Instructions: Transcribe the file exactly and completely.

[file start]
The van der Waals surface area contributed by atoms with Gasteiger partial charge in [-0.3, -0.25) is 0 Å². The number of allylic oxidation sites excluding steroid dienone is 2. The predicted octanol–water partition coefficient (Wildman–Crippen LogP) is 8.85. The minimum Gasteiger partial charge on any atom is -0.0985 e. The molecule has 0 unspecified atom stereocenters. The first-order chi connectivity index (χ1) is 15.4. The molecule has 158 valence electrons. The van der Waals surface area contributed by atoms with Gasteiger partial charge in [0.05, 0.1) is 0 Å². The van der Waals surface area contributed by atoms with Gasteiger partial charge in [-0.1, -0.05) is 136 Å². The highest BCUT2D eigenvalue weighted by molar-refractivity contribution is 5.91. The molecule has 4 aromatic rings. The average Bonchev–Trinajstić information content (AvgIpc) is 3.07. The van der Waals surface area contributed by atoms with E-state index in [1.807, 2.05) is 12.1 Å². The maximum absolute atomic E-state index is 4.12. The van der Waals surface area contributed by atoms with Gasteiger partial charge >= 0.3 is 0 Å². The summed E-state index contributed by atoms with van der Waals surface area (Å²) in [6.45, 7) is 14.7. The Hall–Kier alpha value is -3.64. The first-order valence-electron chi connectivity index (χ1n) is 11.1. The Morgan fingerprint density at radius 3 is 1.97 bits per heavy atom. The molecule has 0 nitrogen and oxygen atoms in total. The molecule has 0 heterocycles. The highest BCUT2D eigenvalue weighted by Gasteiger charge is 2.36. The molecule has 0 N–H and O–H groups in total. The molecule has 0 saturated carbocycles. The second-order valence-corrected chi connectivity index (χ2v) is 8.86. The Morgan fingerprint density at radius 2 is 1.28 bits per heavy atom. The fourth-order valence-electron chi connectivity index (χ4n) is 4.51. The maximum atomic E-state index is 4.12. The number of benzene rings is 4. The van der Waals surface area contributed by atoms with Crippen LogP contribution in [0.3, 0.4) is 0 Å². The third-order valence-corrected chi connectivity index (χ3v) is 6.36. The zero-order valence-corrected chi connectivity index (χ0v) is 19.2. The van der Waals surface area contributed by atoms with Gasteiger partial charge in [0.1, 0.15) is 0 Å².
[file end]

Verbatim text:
The van der Waals surface area contributed by atoms with Gasteiger partial charge in [-0.3, -0.25) is 0 Å². The number of allylic oxidation sites excluding steroid dienone is 2. The predicted octanol–water partition coefficient (Wildman–Crippen LogP) is 8.85. The minimum Gasteiger partial charge on any atom is -0.0985 e. The molecule has 0 unspecified atom stereocenters. The first-order chi connectivity index (χ1) is 15.4. The molecule has 158 valence electrons. The van der Waals surface area contributed by atoms with Gasteiger partial charge in [0.05, 0.1) is 0 Å². The van der Waals surface area contributed by atoms with Gasteiger partial charge in [-0.1, -0.05) is 136 Å². The highest BCUT2D eigenvalue weighted by molar-refractivity contribution is 5.91. The molecule has 4 aromatic rings. The average Bonchev–Trinajstić information content (AvgIpc) is 3.07. The van der Waals surface area contributed by atoms with E-state index in [1.807, 2.05) is 12.1 Å². The maximum absolute atomic E-state index is 4.12. The van der Waals surface area contributed by atoms with Gasteiger partial charge >= 0.3 is 0 Å². The summed E-state index contributed by atoms with van der Waals surface area (Å²) in [6.45, 7) is 14.7. The Hall–Kier alpha value is -3.64. The first-order valence-electron chi connectivity index (χ1n) is 11.1. The Morgan fingerprint density at radius 3 is 1.97 bits per heavy atom. The molecule has 0 nitrogen and oxygen atoms in total. The molecule has 0 heterocycles. The highest BCUT2D eigenvalue weighted by Gasteiger charge is 2.36. The molecule has 0 N–H and O–H groups in total. The molecule has 0 saturated carbocycles. The second-order valence-corrected chi connectivity index (χ2v) is 8.86. The Morgan fingerprint density at radius 2 is 1.28 bits per heavy atom. The fourth-order valence-electron chi connectivity index (χ4n) is 4.51. The maximum atomic E-state index is 4.12. The number of benzene rings is 4. The van der Waals surface area contributed by atoms with Crippen LogP contribution in [0.3, 0.4) is 0 Å². The third-order valence-corrected chi connectivity index (χ3v) is 6.36. The zero-order valence-corrected chi connectivity index (χ0v) is 19.2. The van der Waals surface area contributed by atoms with Gasteiger partial charge in [0.1, 0.15) is 0 Å².